The Grounds

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Overview

The grounds of the Longnecker House is a roughly 80 x 400 ft corner lot extending from a standard street front to a perennial creek that forms the border of the back yard on the border of a city park, with an elevation change of about 20 feet from front to back.

Two established city bicycle routes pass by the property.

Front Yard

The grassy boulevard is interrupted by several street signs, and a fire hydrant.

The front sidewalk is 5 feet wide and generally in good condition apart from two sections with severe pitting near the fire hydrant.

Lining the sidewalk are 4 evenly spaced medium-sized red cedars of similar age but not similar shape, having obviously been variously sculpted over the course of time. It is hard to see on the old overhead photos available at the Iowa Geographic Map Server, but it seems that 4 small trees are visible on the image from the 1930s, which would make the 4 cedars roughly 80 years old.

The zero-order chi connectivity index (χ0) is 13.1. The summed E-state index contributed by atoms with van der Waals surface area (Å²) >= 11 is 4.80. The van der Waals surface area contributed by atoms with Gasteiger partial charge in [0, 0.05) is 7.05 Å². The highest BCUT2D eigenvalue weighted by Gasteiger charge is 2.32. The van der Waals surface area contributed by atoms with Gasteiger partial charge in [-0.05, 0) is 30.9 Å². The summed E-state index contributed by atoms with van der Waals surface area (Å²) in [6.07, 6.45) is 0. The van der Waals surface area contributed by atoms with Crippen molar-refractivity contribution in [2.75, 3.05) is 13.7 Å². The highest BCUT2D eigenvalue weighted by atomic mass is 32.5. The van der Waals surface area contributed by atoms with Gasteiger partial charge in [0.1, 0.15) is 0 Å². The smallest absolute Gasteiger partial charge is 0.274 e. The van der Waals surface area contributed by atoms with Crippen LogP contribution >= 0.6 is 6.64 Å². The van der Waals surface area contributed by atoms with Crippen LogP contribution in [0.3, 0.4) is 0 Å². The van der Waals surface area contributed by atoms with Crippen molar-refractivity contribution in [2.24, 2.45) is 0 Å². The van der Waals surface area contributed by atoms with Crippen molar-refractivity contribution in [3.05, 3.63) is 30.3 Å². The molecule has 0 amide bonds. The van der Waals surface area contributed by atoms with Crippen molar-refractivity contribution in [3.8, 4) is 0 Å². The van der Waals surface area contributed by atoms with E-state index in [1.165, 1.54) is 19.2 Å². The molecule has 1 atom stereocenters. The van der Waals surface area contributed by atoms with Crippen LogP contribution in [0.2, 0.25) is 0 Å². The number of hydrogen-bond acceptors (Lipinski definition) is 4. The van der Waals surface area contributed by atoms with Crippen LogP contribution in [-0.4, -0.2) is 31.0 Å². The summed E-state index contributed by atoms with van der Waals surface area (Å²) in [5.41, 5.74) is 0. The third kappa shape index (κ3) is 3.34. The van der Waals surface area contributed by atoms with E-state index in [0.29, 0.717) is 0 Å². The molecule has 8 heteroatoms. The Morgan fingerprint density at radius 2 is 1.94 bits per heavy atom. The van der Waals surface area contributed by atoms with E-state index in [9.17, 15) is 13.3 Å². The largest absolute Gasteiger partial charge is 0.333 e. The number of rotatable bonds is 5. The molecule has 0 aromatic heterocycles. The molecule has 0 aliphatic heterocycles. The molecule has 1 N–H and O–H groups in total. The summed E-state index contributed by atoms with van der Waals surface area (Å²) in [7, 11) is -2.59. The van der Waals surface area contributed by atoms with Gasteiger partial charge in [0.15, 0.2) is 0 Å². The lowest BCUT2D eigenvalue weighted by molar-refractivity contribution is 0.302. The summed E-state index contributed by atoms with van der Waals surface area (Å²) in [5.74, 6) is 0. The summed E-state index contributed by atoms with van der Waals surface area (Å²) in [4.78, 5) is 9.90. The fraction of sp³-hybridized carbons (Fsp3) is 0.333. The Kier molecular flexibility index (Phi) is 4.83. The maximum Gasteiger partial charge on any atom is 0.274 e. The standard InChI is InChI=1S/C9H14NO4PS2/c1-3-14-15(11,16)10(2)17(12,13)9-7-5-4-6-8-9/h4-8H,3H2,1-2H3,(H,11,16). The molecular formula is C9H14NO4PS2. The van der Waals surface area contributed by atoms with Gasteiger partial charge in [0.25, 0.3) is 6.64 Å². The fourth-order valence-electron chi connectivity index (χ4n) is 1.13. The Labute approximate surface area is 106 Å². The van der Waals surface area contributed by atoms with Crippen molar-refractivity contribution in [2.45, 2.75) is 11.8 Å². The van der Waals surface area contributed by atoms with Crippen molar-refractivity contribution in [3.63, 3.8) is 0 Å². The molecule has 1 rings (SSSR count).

The sidewalk to the front door has a curved deflection revealing the past location of a very large tree just to the east, which is also revealed in the lean of the oaks that line the front drive. There is a depression in the yard to the west of the sidewalk closer to the house where there was, evidently, another large tree in the past.

The yard is lined by 3 burr oaks along the driveway to the east, and the neighbor's line of young spruce trees along the west.

Mature, slightly overgrown yews form a foundation planting at the base of the porch on either side of the cement front stairs (which replace original cracked stone steps visible in a c. 1908 photo) with wide, stone railing. On the west end of the yew plantings, the yew on the end has grown vertically higher than the front porch and has interesting, peeling red bark.

West Side Yard

The yard along the west side of the house drops about 8 feet mostly from the dining room bay back. Upper level foundation plantings consist of a mature mock orange (which is a little too close to the porch and the tall yew) and a mature Persian lilac. A large standard lilac that was crowed between the mock orange and Persian lilac has been split into three clumps and planted along the west property line.

Wild cucumber vines and Virginia Creeper and a few wild grapes volunteer along the foundation as well.

The downslope along the house is planted with common day lilies which struggle to bloom and suffer from deer and wild cucumber overgrowth. A mature burr oak grows among the day lilies and leans over the house to a fair extent.

Along the west property line